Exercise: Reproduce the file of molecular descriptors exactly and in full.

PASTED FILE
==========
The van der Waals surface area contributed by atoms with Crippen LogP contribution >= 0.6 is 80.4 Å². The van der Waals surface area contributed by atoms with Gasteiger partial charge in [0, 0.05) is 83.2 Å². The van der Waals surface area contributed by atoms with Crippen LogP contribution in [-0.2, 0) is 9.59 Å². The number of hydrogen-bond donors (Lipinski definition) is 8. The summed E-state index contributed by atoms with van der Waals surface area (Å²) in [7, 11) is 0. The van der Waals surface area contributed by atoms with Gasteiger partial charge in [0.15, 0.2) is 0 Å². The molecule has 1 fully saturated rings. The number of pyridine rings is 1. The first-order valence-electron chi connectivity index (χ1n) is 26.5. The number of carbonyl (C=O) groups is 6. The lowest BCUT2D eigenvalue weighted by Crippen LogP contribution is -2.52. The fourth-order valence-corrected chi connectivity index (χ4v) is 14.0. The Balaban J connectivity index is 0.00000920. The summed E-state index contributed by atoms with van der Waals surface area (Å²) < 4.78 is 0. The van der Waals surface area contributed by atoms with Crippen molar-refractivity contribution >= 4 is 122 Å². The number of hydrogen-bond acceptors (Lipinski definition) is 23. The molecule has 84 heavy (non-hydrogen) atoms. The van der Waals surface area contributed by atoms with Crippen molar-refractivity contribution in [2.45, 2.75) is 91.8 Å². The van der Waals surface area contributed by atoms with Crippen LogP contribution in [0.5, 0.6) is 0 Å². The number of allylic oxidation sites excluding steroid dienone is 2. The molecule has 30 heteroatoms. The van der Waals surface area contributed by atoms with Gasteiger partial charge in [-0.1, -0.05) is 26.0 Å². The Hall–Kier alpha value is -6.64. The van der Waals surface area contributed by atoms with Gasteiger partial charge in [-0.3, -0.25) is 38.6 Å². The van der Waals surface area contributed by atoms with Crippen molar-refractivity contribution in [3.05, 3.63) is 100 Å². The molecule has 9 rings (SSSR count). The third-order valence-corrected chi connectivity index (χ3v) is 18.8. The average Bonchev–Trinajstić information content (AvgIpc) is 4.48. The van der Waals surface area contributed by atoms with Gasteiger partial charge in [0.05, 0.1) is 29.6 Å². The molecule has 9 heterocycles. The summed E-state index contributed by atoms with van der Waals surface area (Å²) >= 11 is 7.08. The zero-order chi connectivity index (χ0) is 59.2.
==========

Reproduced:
The van der Waals surface area contributed by atoms with Crippen LogP contribution >= 0.6 is 80.4 Å². The van der Waals surface area contributed by atoms with Gasteiger partial charge in [0, 0.05) is 83.2 Å². The van der Waals surface area contributed by atoms with Crippen LogP contribution in [-0.2, 0) is 9.59 Å². The number of hydrogen-bond donors (Lipinski definition) is 8. The summed E-state index contributed by atoms with van der Waals surface area (Å²) in [7, 11) is 0. The van der Waals surface area contributed by atoms with Gasteiger partial charge in [0.15, 0.2) is 0 Å². The molecule has 1 fully saturated rings. The number of pyridine rings is 1. The first-order valence-electron chi connectivity index (χ1n) is 26.5. The number of carbonyl (C=O) groups is 6. The lowest BCUT2D eigenvalue weighted by Crippen LogP contribution is -2.52. The fourth-order valence-corrected chi connectivity index (χ4v) is 14.0. The Balaban J connectivity index is 0.00000920. The summed E-state index contributed by atoms with van der Waals surface area (Å²) < 4.78 is 0. The van der Waals surface area contributed by atoms with Crippen molar-refractivity contribution >= 4 is 122 Å². The number of hydrogen-bond acceptors (Lipinski definition) is 23. The molecule has 84 heavy (non-hydrogen) atoms. The van der Waals surface area contributed by atoms with Crippen molar-refractivity contribution in [2.45, 2.75) is 91.8 Å². The van der Waals surface area contributed by atoms with Crippen LogP contribution in [0.5, 0.6) is 0 Å². The number of allylic oxidation sites excluding steroid dienone is 2. The molecule has 30 heteroatoms. The van der Waals surface area contributed by atoms with Gasteiger partial charge in [-0.1, -0.05) is 26.0 Å². The Hall–Kier alpha value is -6.64. The van der Waals surface area contributed by atoms with Gasteiger partial charge in [-0.3, -0.25) is 38.6 Å². The van der Waals surface area contributed by atoms with Crippen molar-refractivity contribution in [3.05, 3.63) is 100 Å². The molecule has 9 rings (SSSR count). The third-order valence-corrected chi connectivity index (χ3v) is 18.8. The average Bonchev–Trinajstić information content (AvgIpc) is 4.48. The van der Waals surface area contributed by atoms with Gasteiger partial charge in [0.05, 0.1) is 29.6 Å². The molecule has 9 heterocycles. The summed E-state index contributed by atoms with van der Waals surface area (Å²) >= 11 is 7.08. The zero-order chi connectivity index (χ0) is 59.2.